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Paul. So you are pumping your spent wash (after distillation) strait into totes or another container for hogs and do you strain it some how for cattle so its more dry?

 

 

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No straining or anything is necessary for hogs.  Hogs actually get nutrients from the liquid as well as the solids.  My dad and grandfather raised hogs to feed the spent mash from their moonshine operations. Hogs love it and getting a little buzz from the residual ethanol seems to make them happy.  However hogs should not be fed hot mash in cold weather.  The hog farmer should pick up the mash everyday in warm weather so that the mash does not start to rot.  Cattle are different because their digestive systems are different.  Cattle can be fed mash with the liquid in if it is fresh however most cattlemen just want to feed the grain.  Row crop farmers put it in their manure spreaders and spread it a fertilizer.    I would not sell it to cattle farmers because of the hassle of separating out the liquid.  i would either sell to hog farmers or give it to row crop farmers.

Find a farmer that will buy it.  Get some used plastic totes.  When the farmer picks up, unload the empty tote or totes and load up full ones.  It's that simple.  Small hog farmers are best.

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15 hours ago, whiskeytango said:

How do you deal with a spent grain in wash after distillation?  Do you just dump it down the local sewer? 

You might be able to do that while running a stream of water in your drain while you slowing drain the mash, but it depends on your locality and their waster water treatment capacity. 

I ordered a self-dumping de-watering hopper for our start-up.  Plan is to fill it with the spend on-grain stillage and let it drain overnight.  In the morning we should have minimal waste material to deal with.  It might be dry enough for cattle feed at that point. But composting people will take it if not... assuming you don't find any pig ranchers to take it.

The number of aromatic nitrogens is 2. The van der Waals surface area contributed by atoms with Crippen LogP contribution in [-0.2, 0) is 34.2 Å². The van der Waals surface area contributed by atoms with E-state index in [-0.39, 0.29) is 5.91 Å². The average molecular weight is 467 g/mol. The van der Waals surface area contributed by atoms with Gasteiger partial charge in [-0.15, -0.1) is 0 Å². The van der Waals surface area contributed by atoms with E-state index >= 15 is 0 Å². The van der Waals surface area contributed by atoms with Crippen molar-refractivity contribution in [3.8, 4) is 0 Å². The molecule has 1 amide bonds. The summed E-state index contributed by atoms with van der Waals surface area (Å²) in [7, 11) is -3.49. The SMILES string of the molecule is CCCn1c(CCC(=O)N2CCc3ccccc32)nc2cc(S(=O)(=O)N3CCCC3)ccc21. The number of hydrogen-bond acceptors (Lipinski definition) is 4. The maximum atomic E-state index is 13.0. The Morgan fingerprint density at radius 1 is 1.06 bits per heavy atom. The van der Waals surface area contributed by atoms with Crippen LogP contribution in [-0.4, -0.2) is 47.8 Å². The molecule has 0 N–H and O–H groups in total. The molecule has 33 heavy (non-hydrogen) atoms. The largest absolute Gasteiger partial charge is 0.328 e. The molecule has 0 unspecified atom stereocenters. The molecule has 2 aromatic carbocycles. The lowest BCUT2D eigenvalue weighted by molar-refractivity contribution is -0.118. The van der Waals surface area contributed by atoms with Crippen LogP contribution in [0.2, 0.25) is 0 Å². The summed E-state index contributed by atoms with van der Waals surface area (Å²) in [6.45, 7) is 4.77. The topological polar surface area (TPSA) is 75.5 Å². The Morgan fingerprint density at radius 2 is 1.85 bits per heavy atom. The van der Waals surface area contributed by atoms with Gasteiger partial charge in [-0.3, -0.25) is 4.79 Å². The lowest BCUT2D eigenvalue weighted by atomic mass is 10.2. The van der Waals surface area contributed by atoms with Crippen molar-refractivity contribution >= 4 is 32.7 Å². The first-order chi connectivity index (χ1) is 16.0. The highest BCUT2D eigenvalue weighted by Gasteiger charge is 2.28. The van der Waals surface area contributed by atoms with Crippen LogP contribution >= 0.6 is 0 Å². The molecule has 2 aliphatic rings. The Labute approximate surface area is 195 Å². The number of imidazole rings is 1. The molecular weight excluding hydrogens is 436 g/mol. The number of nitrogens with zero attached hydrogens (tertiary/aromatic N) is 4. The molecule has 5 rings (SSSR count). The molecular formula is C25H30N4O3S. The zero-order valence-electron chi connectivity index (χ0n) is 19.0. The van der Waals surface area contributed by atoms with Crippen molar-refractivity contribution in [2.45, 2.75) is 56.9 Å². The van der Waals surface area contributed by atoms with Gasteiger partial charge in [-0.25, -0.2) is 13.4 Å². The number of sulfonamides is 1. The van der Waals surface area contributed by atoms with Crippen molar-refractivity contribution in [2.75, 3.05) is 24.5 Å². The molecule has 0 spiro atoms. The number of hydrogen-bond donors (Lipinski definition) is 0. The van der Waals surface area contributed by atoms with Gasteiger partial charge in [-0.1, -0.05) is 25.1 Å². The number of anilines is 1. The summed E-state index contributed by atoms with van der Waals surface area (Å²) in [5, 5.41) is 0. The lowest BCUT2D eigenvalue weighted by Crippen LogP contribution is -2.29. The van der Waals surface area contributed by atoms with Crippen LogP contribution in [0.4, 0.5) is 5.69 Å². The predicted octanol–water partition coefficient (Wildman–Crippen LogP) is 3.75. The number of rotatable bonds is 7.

Someone else on this forum posted the idea of big filter bags for $25 each that would do the same as a de-watering dumper.

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I own a brewery and we separate the mash (usually) even with 51% corn (and up) plus rye. The trick is running the rakes while you sparge/lauter. I have done corn whiskey fermented in the still then distilled on the grain and I like the product but, being set up as a brewery, it is far easier for us to separate the wash from the grain.

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I am in the process of building my shed for my distillery but I do fermentations at 200 l volumes and all on grain. I just did a corn90% and 10% wheat wash that the low wines are really really nice.  On grain is the best in my opinion but by far the messiest and most difficult to deal with. 

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I don't think you can get good tank mixing without running high pressure steam, probably using multiple injectors based on tank geometry.

We push about 550 pounds an hour of steam through a single eductor.  We stagger water additions to help speed cooling, so we'll typically start with 700 pounds of corn in 300 gallons volume.  Until the corn is gelatinized, it tends to want to fall out of suspension and sit along the tank bottom.  The eductor alone won't mix.  Once we've gelled and ready to start cooling, we've got good suspension with just the steam mixing.  For us, we run the agitator from the start of the mash to the finish.

We use injection for heating, and the jacket for cooling.  Without the agitator running during the cooling phases, cooling the mash with the jacket would take hours longer, it's that significant.

Heating rum wash, on the other hand, the eductor alone in the ~500g total volume works just fine.

 

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Worth noting, we are using a rectangular tank (converted dairy tank).

In a cylindrical tank with tangental injection, you might be able to get the liquid spinning fast enough to keep suspension with a very fine grind.

And keep in mind, it's very, very loud.  Even fully submerged, zero hammer, you are in the range of requiring ear protection.

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well noted silk were talking about a 600 gallon zero tank.... up here the only tanks that are cost efficient are milk tanks  . we ll just have to try it and see if there enough steam power to keep it moving . thanks 

tim 

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